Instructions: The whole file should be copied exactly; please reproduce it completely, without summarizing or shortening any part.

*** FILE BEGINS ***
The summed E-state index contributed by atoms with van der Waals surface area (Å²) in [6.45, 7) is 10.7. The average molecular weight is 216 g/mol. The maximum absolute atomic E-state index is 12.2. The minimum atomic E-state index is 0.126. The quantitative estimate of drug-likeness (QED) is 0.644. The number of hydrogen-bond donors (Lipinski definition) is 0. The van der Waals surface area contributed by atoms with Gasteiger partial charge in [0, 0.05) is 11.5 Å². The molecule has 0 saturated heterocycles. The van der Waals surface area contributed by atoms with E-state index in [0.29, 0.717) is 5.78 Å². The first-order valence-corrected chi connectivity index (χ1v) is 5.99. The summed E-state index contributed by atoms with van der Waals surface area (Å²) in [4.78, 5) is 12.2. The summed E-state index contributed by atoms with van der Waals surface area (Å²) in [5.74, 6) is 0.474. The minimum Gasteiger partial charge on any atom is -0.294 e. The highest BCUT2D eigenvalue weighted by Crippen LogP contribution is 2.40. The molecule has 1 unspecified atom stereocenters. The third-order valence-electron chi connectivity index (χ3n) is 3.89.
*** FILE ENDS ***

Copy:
The summed E-state index contributed by atoms with van der Waals surface area (Å²) in [6.45, 7) is 10.7. The average molecular weight is 216 g/mol. The maximum absolute atomic E-state index is 12.2. The minimum atomic E-state index is 0.126. The quantitative estimate of drug-likeness (QED) is 0.644. The number of hydrogen-bond donors (Lipinski definition) is 0. The van der Waals surface area contributed by atoms with Gasteiger partial charge in [0, 0.05) is 11.5 Å². The molecule has 0 saturated heterocycles. The van der Waals surface area contributed by atoms with E-state index in [0.29, 0.717) is 5.78 Å². The first-order valence-corrected chi connectivity index (χ1v) is 5.99. The summed E-state index contributed by atoms with van der Waals surface area (Å²) in [4.78, 5) is 12.2. The summed E-state index contributed by atoms with van der Waals surface area (Å²) in [5.74, 6) is 0.474. The minimum Gasteiger partial charge on any atom is -0.294 e. The highest BCUT2D eigenvalue weighted by Crippen LogP contribution is 2.40. The molecule has 1 unspecified atom stereocenters. The third-order valence-electron chi connectivity index (χ3n) is 3.89.